Gold settlements

The Queensland goldfields were more remote than the Victorian goldfields of Ballarat and Bendigo. The scale was also different with perhaps a few thousand people making the rush, rather than tens of thousands as occurred elsewhere. Miners’ families – women and children – also came to the goldfields; buildings quickly went up, creating towns and communities; and people were employed in a range of professions. Teachers, lawyers, bankers, carters, sawyers, saddlers, blacksmiths, midwives, bakers and storekeepers were all found on the goldfields. In addition to the Chinese, there were a number of ethnic groups represented including people from Italy, Germany, and the USA, bringing with them their own cultural traditions. Businesses were often the most successful ventures on the goldfields, the owners supporting the local miners and in some cases underwriting them.  Many miners worked for syndicates or companies, employed as shift-workers for a standard wage and settling in a permanent township. Thus corporate employers had the risks and the successes and miners on the whole were not the lone prospectors romanticised in the popular imagination.

Transforming lives

Legislation relating to goldfields controlled many aspects of life there - mining leases, homestead and market garden leases, the working of a mine, including the number of people required to work a patch of ground, permission to suspend mining, and importantly, the proclamation of goldfields. The Gold Commissioners and then the Mining Wardens had a wide area of duty covering not only these requirements but the provision of Mining Warden’s courts. In remote places such as the Palmer, they were also responsible for law and order, the provision of the census and care for the sick and poor.

Through the occurrence of gold mines across Queensland, many people gained access to employment and occasionally great wealth. Many gold miners in Queensland travelled with their families, worked different jobs and tried to better themselves financially. Perhaps there was also an element of being able to re-invent oneself and a conscious effort towards moving to a higher class: they moved to a new place where no one knew them, not only gaining economic improvement in their position, but perhaps also aspiring or even pretending to a social identity previously unavailable to them.

Currency of gold

The goldfields were romanticised in the popular press as a way to make a fortune, encouraging rushes to newly discovered fields. In Queensland in the late nineteenth century, gold was a tradeable commodity with individuals trading gold with store owners for mining equipment, food, supplies and even alcohol. Gold exchanges were set up at a number of places. The measurement of gold was important. Gold was weighed using Troy Ounces and many traders had portable scales that measured against standards for ounces and grains. Assays were another part of the measurement of gold, the price fetched dependant on the purity of the gold produced. Major gold producers quickly tapped into the wider economic community and their gold was taken to exchanges such as at Brisbane and Charters Towers under the watchful eye of gold escorts.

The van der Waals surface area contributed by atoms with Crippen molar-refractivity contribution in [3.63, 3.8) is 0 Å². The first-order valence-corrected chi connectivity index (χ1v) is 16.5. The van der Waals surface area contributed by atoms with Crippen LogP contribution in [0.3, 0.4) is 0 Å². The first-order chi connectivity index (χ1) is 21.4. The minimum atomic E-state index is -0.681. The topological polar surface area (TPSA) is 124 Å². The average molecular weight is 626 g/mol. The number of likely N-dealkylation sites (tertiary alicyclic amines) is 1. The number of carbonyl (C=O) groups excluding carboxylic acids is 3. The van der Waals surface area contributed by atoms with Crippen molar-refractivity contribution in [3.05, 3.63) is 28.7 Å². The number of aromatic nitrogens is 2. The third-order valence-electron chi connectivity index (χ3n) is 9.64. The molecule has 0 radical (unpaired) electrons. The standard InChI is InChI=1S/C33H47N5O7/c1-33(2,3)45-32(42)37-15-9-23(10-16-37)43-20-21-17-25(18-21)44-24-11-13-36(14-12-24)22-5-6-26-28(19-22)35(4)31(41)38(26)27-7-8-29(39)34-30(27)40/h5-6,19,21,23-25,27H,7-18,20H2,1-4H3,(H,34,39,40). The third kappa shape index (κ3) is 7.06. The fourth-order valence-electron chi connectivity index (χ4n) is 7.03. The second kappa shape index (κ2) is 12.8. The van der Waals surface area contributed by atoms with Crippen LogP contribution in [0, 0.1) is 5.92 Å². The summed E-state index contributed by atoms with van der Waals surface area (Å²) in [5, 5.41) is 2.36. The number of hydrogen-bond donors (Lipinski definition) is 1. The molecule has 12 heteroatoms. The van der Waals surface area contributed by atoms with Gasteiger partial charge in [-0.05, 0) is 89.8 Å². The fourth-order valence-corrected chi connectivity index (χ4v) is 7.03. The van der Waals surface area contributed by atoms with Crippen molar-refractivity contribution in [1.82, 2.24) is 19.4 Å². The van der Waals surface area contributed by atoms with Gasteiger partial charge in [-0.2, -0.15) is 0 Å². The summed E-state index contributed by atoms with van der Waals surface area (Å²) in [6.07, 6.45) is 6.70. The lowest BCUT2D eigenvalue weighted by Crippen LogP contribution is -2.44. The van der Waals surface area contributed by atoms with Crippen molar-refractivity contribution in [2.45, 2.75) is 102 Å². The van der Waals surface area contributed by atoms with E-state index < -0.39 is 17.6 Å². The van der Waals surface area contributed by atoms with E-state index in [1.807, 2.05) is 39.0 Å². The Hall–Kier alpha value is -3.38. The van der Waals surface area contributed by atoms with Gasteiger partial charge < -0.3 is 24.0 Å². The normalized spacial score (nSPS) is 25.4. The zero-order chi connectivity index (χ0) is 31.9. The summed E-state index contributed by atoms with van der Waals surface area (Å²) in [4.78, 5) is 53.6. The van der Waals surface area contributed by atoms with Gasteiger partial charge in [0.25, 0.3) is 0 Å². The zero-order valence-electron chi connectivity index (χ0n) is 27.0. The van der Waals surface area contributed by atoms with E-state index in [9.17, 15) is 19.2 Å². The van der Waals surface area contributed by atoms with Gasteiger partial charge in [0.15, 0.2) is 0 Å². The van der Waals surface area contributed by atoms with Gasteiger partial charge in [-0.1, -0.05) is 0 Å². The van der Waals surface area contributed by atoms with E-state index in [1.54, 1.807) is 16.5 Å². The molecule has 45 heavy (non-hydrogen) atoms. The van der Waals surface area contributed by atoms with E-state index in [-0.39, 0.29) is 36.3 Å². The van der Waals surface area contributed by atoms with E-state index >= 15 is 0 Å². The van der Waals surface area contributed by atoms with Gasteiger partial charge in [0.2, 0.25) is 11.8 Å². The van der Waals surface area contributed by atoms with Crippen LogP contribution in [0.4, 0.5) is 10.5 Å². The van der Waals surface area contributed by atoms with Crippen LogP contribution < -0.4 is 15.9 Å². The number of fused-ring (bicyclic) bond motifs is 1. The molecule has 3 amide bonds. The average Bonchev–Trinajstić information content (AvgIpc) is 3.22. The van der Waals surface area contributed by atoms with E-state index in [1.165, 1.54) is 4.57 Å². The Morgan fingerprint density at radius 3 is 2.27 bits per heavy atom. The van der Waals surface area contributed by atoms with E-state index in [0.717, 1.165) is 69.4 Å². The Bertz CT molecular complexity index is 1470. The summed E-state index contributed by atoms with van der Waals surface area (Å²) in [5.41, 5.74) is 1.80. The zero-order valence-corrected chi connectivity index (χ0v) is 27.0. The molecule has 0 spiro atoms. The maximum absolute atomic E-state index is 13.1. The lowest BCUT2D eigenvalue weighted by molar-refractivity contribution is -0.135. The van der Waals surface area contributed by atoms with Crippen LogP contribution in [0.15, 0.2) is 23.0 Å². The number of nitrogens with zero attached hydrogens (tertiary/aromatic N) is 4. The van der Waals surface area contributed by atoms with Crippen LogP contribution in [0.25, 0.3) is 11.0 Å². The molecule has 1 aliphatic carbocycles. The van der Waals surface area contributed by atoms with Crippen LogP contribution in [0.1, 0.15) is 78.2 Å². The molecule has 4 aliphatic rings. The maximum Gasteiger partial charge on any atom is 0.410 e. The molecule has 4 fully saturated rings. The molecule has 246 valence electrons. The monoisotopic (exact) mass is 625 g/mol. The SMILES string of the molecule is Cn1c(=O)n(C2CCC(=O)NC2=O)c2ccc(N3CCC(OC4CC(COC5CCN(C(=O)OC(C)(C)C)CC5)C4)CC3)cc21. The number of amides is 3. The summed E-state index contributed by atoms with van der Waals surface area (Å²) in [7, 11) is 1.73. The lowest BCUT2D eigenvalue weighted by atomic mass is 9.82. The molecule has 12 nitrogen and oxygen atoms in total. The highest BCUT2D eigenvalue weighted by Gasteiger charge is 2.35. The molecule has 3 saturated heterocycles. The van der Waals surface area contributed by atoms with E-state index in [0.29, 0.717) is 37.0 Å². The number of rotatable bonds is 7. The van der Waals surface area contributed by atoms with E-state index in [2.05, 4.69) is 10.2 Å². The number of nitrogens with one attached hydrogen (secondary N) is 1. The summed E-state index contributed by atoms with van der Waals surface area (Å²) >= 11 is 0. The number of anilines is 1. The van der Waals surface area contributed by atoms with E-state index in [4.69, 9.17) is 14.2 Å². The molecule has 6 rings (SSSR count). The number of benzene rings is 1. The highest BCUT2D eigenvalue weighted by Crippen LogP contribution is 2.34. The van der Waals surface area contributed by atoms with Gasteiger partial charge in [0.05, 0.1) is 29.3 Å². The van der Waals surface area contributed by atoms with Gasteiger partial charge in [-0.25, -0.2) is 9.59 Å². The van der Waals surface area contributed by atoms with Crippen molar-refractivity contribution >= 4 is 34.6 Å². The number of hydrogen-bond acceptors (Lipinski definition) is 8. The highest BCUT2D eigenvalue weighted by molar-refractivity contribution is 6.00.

Thus the progress of gold mining across Queensland in the nineteenth and into the twentieth century transformed the landscape of the state. Some towns like Gympie and Charters Towers were built on gold. Others like the Palmer River burned brightly then faded. Undeniably, the physical landscape, the political and economic picture and the social constitution of the State were all altered by gold.

For a hundred year until 1971, gold underpinned currency. Initially the international gold standard was established and later the Bretton Woods system of international monetary management based on gold was used. Gold has continued to be a symbol of a quick fortune for Queenslanders with the Golden Casket and Gold Lotto (state lottery funds). 

References and Further reading (Note)

Barry McGowan, Fool’s gold: myths and legends of gold seeking in Australia, Sydney, Lothian Books, 2006

References and Further reading (Note)

Dianne Menghetti, I remember: memories of Charters Towers, Townsville, James Cook University, 1989